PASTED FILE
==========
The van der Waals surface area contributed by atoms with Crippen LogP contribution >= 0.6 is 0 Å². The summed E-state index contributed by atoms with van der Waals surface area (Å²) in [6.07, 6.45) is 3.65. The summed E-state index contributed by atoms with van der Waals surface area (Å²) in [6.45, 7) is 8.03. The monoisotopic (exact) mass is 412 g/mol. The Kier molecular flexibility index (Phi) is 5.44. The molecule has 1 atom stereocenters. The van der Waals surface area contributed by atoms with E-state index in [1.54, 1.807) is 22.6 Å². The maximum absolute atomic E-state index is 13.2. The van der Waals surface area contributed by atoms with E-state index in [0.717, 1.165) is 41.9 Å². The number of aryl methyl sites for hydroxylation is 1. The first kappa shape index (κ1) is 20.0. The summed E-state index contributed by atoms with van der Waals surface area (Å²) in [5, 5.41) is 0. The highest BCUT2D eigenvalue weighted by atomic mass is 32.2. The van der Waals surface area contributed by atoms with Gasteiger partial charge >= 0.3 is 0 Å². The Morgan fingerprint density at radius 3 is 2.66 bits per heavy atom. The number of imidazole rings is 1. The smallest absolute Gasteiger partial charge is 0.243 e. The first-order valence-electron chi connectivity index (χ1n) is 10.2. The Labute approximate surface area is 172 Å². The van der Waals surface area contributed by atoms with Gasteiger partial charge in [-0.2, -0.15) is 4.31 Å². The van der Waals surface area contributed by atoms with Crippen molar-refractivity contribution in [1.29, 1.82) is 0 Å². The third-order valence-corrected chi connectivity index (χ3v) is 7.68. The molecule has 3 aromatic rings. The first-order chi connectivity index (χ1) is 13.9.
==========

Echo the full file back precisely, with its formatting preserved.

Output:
The van der Waals surface area contributed by atoms with Crippen LogP contribution >= 0.6 is 0 Å². The summed E-state index contributed by atoms with van der Waals surface area (Å²) in [6.07, 6.45) is 3.65. The summed E-state index contributed by atoms with van der Waals surface area (Å²) in [6.45, 7) is 8.03. The monoisotopic (exact) mass is 412 g/mol. The Kier molecular flexibility index (Phi) is 5.44. The molecule has 1 atom stereocenters. The van der Waals surface area contributed by atoms with E-state index in [1.54, 1.807) is 22.6 Å². The maximum absolute atomic E-state index is 13.2. The van der Waals surface area contributed by atoms with E-state index in [0.717, 1.165) is 41.9 Å². The number of aryl methyl sites for hydroxylation is 1. The first kappa shape index (κ1) is 20.0. The summed E-state index contributed by atoms with van der Waals surface area (Å²) in [5, 5.41) is 0. The highest BCUT2D eigenvalue weighted by atomic mass is 32.2. The van der Waals surface area contributed by atoms with Gasteiger partial charge >= 0.3 is 0 Å². The Morgan fingerprint density at radius 3 is 2.66 bits per heavy atom. The number of imidazole rings is 1. The smallest absolute Gasteiger partial charge is 0.243 e. The first-order valence-electron chi connectivity index (χ1n) is 10.2. The Labute approximate surface area is 172 Å². The van der Waals surface area contributed by atoms with Gasteiger partial charge in [-0.2, -0.15) is 4.31 Å². The van der Waals surface area contributed by atoms with Crippen molar-refractivity contribution in [1.29, 1.82) is 0 Å². The third-order valence-corrected chi connectivity index (χ3v) is 7.68. The molecule has 3 aromatic rings. The first-order chi connectivity index (χ1) is 13.9.